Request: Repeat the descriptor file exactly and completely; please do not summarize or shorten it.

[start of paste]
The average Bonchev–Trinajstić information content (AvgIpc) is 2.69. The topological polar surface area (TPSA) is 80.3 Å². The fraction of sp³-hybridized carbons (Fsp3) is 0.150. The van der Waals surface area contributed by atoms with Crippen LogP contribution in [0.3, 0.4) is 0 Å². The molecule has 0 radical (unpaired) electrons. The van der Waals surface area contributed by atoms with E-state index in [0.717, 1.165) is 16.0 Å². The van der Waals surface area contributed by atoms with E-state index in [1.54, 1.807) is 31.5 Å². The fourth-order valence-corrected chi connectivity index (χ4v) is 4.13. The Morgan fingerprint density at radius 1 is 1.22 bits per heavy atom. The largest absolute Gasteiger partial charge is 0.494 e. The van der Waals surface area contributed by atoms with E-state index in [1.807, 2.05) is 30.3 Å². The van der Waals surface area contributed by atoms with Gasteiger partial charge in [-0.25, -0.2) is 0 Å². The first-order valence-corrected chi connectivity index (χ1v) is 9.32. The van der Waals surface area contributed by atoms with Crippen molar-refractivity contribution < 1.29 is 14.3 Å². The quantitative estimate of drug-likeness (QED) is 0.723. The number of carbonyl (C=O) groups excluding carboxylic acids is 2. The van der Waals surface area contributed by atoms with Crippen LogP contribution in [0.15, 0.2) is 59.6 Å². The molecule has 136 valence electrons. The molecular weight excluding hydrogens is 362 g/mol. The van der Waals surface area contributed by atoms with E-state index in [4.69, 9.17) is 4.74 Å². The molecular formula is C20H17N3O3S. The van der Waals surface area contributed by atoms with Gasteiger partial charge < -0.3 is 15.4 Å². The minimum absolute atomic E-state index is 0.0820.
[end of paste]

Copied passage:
The average Bonchev–Trinajstić information content (AvgIpc) is 2.69. The topological polar surface area (TPSA) is 80.3 Å². The fraction of sp³-hybridized carbons (Fsp3) is 0.150. The van der Waals surface area contributed by atoms with Crippen LogP contribution in [0.3, 0.4) is 0 Å². The molecule has 0 radical (unpaired) electrons. The van der Waals surface area contributed by atoms with E-state index in [0.717, 1.165) is 16.0 Å². The van der Waals surface area contributed by atoms with E-state index in [1.54, 1.807) is 31.5 Å². The fourth-order valence-corrected chi connectivity index (χ4v) is 4.13. The Morgan fingerprint density at radius 1 is 1.22 bits per heavy atom. The largest absolute Gasteiger partial charge is 0.494 e. The van der Waals surface area contributed by atoms with E-state index in [1.807, 2.05) is 30.3 Å². The van der Waals surface area contributed by atoms with Gasteiger partial charge in [-0.25, -0.2) is 0 Å². The first-order valence-corrected chi connectivity index (χ1v) is 9.32. The van der Waals surface area contributed by atoms with Crippen molar-refractivity contribution < 1.29 is 14.3 Å². The quantitative estimate of drug-likeness (QED) is 0.723. The number of carbonyl (C=O) groups excluding carboxylic acids is 2. The van der Waals surface area contributed by atoms with Crippen LogP contribution in [0.15, 0.2) is 59.6 Å². The molecule has 136 valence electrons. The molecular weight excluding hydrogens is 362 g/mol. The van der Waals surface area contributed by atoms with E-state index in [4.69, 9.17) is 4.74 Å². The molecular formula is C20H17N3O3S. The van der Waals surface area contributed by atoms with Gasteiger partial charge < -0.3 is 15.4 Å². The minimum absolute atomic E-state index is 0.0820.